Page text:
5. Beginning the third tour by traveling through Galatia and Phrygia (18:23), Paul came to Ephesus and stayed longer than at any other place during his missionary tours (18:24 19:41). He revisited the churches of Macedonia and Greece (20:1 16) and at Miletus called the elders from Ephesus to himself in order to warn of false teachers (20:17 38). The group then sailed for Caesarea (21:1 14) and went on to Jerusalem (21:15 16). The third tour was at its end.
      6. In Jerusalem, Paul took a vow of ceremonial purity (21: 17 26). A riot stirred up by unbelieving Jews resulted in his arrest (21 :27 36), a public defense (21:37 22:29), and a hearing before the Sanhedrin (22:30 23:11). Because of a plot on his life, the Romans transferred him from Jerusalem to Caesarea (23:12 35). There he spent two years in prison under the procurator Felix (24:1 27). When Festus replaced him as procurator, Paul appealed for a hearing before Caesar (25:1 12). Festus asked Herod Agrippa II to help him in stating a formal charge to Caesar about Paul (25:13 27), and Paul was allowed to make a defense before Agrippa (26:1 32).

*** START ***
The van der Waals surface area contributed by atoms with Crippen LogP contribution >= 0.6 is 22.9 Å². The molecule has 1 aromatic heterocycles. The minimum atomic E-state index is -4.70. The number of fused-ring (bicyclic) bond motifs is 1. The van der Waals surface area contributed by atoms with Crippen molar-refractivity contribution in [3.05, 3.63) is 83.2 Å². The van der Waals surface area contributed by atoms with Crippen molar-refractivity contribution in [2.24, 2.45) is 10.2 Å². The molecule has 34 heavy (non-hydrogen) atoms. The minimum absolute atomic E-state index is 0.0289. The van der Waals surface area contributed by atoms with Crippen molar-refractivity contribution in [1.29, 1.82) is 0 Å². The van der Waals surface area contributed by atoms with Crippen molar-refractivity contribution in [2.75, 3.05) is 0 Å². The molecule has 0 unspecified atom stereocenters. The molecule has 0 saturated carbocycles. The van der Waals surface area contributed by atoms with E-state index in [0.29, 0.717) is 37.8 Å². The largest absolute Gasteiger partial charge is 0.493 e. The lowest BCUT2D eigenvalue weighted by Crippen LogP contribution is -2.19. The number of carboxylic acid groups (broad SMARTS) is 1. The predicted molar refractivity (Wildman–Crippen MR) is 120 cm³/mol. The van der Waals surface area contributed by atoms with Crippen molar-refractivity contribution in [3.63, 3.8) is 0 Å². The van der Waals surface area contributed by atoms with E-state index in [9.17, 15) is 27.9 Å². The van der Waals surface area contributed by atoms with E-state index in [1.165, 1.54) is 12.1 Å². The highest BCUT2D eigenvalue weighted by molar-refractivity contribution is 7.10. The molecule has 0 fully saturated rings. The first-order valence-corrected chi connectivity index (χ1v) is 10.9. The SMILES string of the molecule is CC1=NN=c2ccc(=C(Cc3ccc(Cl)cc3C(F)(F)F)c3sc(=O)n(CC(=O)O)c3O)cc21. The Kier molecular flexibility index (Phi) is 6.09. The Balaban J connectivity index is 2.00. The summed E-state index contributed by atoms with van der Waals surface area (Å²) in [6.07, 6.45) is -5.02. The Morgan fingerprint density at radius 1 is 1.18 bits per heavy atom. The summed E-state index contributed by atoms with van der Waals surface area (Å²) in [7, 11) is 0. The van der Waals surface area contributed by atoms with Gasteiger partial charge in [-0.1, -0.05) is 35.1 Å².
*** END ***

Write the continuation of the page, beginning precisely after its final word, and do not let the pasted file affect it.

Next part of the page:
7. In the course of his voyage to Rome (27:1 26), Paul and the company with him were shipwrecked (27:27 44) and landed at Malta (28:1 10). Three months later, the trip resumed, and Paul reached Rome (28: 11 16). He was kept under house arrest there and afforded the freedom to teach the gospel to those who would visit with him (28:17 29); this arrangement lasted for two years (28:30 31).
  7. Conclusion:
    1. Luke has given us a wonderfully compact history of the first 30 years of the church.
    2. The work of God going on in the world today is the continuation of this book.

Acts in Summary

Witness To:PeoplePreacherLocationTimeReference
JerusalemJewsPeterJerusalem2 Years
(A.D. 33 35)
Judea And SamariaSamaritansPhilipJudea And Samaria13 Years
(A.D. 35 48)
The WorldGentilesPaulWorld14 Years
(A.D. 48 62)